sterilized, seashore sand to which P was supplied at a rate of 80 mg Ca a(P 0 a)2. kg sand". Five seeds were planted and thinned to three per pot after germination. Half the pots, designated mycorrhizal, were inoculated with Glomus caledonium spores previously isolated from a local field and maintained for one generation time on Zea mays L. An aliquot
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Notes and brief articles containing approximately 30 spores was pipetted below each onion seed ling to ensure heavy infection. Control seedlings received a spore- free filtrate . The plants were grown in a Sherer eEL 8 growth cabinet (average light intensity, 5'4 klx ; 15'5hday/8'5hnight cycle; 75 % r.h .). These conditions give optimal growth of onions (Butt, 1968). The sequence oftemperature treatments and the length of time in days after sowing were zoo (35 d), 15° (27 d), 10° (z5 d), 5° (25 d) and zoo (25 d). The pots were randomized weekly and supplied with Hoagland's nutrient soluti on (Downs & Hellmers, 1975) minus the phosphate salt. After each treatment peri od, plants from three mycorrhizal and three control pots were harvested (harvests H,-H s)' Fre sh weights of root s and shoots and dr y weights of shoots were determined . The root systems were stained with trypan blu e (Phillips & Hayman, 1970), cut into 20 mm segments, mounted on 76 mm x 39 mm slides and examined microscopically. The mean dry weight of shoots from the mycorrhizal plants was greater than that of the controls throughout the experiment (Fig. 1, A) and significantly greater (P < 0'05 ) at harvests H, and H s - The absolute growth rates (AGR) and relative growth rates (RG R) of plants (H unt, 1978) were estimated from the dry weight s of equally ranked shoots at consecutive harvests. The AGR of the mycorrhizal plants was greater than that of the controls throughout the experiment (Fi g. 1, B) except at the first harvest. It continued to increase as the temperature decreased to 15° and 10°, but then declined rapidly as the temperature was reduced to 5°, although it still remained above that of the control plants . The rates of change of the AGR, i.e. the acceleration of growth, between harvests H 2 and H, (the 10° treatment) and harvests H. and H. (the zoo treatment immediately after the 5° treatment) were almost identical at 0'035 and 0'°36 mg. day ? respe ctively . This suggested that the potential ability of the VAM endophyte to grow in the roots was not seriously affected by the 5° treatment. However, the RGR of mycorrhizal plants decreased with lowering temperature, and during the 5° treatment was lower than that of the controls (F ig. 1, C) . The development of the endophyte in the onion roots is presented as the percentage root length infected (R LI) and as the root weight infected (RW I) (Fig. 1, D ). The RLI continued to increase , but at a slower rate during the 100 treatment, after which the level of infection was relat ively constant through the 5° treatment. Howe ver, du ring the low-temperature peri od the roots continued to Trans. Br . my col. S oc. 79 ( 1), ( 1982).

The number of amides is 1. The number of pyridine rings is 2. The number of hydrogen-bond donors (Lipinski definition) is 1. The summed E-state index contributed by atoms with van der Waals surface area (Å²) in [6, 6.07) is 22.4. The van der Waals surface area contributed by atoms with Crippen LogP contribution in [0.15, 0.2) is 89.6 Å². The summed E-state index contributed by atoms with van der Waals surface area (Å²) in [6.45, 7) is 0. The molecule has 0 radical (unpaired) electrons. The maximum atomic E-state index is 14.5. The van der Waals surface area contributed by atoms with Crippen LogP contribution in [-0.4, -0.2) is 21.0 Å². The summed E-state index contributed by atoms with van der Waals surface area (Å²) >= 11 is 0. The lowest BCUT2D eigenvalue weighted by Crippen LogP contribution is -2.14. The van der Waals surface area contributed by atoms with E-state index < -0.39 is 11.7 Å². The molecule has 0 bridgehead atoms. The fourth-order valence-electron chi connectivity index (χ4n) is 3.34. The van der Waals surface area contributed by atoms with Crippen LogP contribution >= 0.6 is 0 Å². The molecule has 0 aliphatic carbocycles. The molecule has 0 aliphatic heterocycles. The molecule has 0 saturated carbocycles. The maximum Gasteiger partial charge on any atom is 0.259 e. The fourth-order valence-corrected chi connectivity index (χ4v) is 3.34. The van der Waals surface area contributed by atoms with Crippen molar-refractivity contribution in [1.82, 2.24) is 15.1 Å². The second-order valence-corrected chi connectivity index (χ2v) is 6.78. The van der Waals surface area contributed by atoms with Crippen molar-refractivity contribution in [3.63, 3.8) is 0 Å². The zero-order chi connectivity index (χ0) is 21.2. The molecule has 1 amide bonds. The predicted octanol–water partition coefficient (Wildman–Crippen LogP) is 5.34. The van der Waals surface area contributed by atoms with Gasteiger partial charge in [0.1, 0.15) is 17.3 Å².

grow slowly and the RWI increased as the endophyte maintained its level of infection in the roots. In the initial 200 treatment the endophyte rapidly established itself in the roots . Arbuscules were visible at all stages of development at HI (nascent, mature and senescent) although the majority were newl y formed. A number of roots at this time also cont ained spherical-to-ovoid vesicles . By harvest H 2 the infection was very extensive, with abundant arbuscules and vesicles in all stages of development ; chlamydospores were also noted in some of the root systems, Numbers of intra-radical chlamydospores markedly increased by H , and in some instances their exten sive development caused the root tissue to rupture. Decreasing the temperature slowed the longitudinal spread of the fungus in the roots and the mycelium became less branched, with fewer arbuscules. After the 5° treatment at H., the smaller infect ion units looked moribund, perhaps due to lack of reserves . Towards the extremities of the internal mycelial network the hyphae were thin, unbranched, and showed little lateral colonization of the roots . In older areas of the infect ion septate hyphae were visible ; these were presumably formed as the endophyte removed reserves from its moribund mycelium in a similar manner to that noted by Nicolson (1959) in external hyphae. During the low-temperature conditions young and mature arbuscules were present (F ig. 2, A), although they were poorly branched and had a Spartan structure. Numerous vesicles were still visible but many had collapsed, or had become deformed ; others had, or were in the process of changing into, chlamydospores (Fig. 2, B). The external production of chlamydospores commenced during the 10° treatment. Most spores were, however, seen attached to the roots after the 50 treatment at H., but their induction may have taken place earlier. With the removal of the temperature limitation to growth, the endophyte rapidly resumed its colonization of the roots. By harvest H s' the hyphae had returned to their highly branched habit and many nascent arbuscules and vesicles were visible . The formation of large numbers of internal chlam ydospores, possibly triggered initially by the low-temperature treatments, cont inued despite the ameliorated conditions. The presence of arbuscules in various stages of development, throughout the course of the experiment, was considered to be an indication of their potential activity. The average life span of active arbuscules in onion , during which time transfer of P takes place (Rh odes & Gerdemann, 1980), is